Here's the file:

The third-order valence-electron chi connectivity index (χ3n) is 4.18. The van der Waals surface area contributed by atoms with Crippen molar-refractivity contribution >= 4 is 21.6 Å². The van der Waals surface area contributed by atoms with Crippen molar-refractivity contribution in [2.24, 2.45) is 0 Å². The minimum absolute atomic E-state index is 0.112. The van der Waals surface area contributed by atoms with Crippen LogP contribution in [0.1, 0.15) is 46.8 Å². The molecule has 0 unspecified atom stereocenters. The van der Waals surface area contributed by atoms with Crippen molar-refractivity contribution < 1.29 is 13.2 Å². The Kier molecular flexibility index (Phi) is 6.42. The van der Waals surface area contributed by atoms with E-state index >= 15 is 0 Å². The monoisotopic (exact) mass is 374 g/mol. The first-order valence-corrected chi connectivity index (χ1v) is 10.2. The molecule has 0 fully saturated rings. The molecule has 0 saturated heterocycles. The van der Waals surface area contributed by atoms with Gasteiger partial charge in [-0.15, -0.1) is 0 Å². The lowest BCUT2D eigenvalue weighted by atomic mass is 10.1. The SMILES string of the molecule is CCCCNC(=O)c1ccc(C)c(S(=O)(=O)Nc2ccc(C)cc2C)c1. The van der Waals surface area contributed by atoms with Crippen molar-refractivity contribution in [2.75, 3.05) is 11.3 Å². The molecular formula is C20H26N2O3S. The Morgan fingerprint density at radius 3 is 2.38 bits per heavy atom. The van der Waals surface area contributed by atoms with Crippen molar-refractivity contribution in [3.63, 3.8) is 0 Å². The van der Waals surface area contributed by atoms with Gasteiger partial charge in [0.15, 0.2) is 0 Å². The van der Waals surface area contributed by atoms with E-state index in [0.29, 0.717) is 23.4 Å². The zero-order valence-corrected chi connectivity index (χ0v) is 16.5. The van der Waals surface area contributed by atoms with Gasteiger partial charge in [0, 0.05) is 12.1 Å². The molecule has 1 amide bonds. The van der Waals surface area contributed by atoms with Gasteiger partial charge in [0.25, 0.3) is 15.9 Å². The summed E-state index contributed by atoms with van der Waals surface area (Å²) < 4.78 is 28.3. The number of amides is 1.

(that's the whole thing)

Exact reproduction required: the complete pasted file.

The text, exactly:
The third-order valence-electron chi connectivity index (χ3n) is 4.18. The van der Waals surface area contributed by atoms with Crippen molar-refractivity contribution >= 4 is 21.6 Å². The van der Waals surface area contributed by atoms with Crippen molar-refractivity contribution in [2.24, 2.45) is 0 Å². The minimum absolute atomic E-state index is 0.112. The van der Waals surface area contributed by atoms with Crippen LogP contribution in [0.1, 0.15) is 46.8 Å². The molecule has 0 unspecified atom stereocenters. The van der Waals surface area contributed by atoms with Crippen molar-refractivity contribution < 1.29 is 13.2 Å². The Kier molecular flexibility index (Phi) is 6.42. The van der Waals surface area contributed by atoms with E-state index >= 15 is 0 Å². The monoisotopic (exact) mass is 374 g/mol. The first-order valence-corrected chi connectivity index (χ1v) is 10.2. The molecule has 0 fully saturated rings. The molecule has 0 saturated heterocycles. The van der Waals surface area contributed by atoms with Gasteiger partial charge in [-0.15, -0.1) is 0 Å². The lowest BCUT2D eigenvalue weighted by atomic mass is 10.1. The SMILES string of the molecule is CCCCNC(=O)c1ccc(C)c(S(=O)(=O)Nc2ccc(C)cc2C)c1. The van der Waals surface area contributed by atoms with Crippen molar-refractivity contribution in [2.75, 3.05) is 11.3 Å². The molecular formula is C20H26N2O3S. The Morgan fingerprint density at radius 3 is 2.38 bits per heavy atom. The van der Waals surface area contributed by atoms with Crippen molar-refractivity contribution in [3.63, 3.8) is 0 Å². The van der Waals surface area contributed by atoms with Gasteiger partial charge in [0.15, 0.2) is 0 Å². The van der Waals surface area contributed by atoms with E-state index in [0.29, 0.717) is 23.4 Å². The zero-order valence-corrected chi connectivity index (χ0v) is 16.5. The van der Waals surface area contributed by atoms with Gasteiger partial charge in [0, 0.05) is 12.1 Å². The molecule has 1 amide bonds. The van der Waals surface area contributed by atoms with Gasteiger partial charge in [0.25, 0.3) is 15.9 Å². The summed E-state index contributed by atoms with van der Waals surface area (Å²) < 4.78 is 28.3. The number of amides is 1.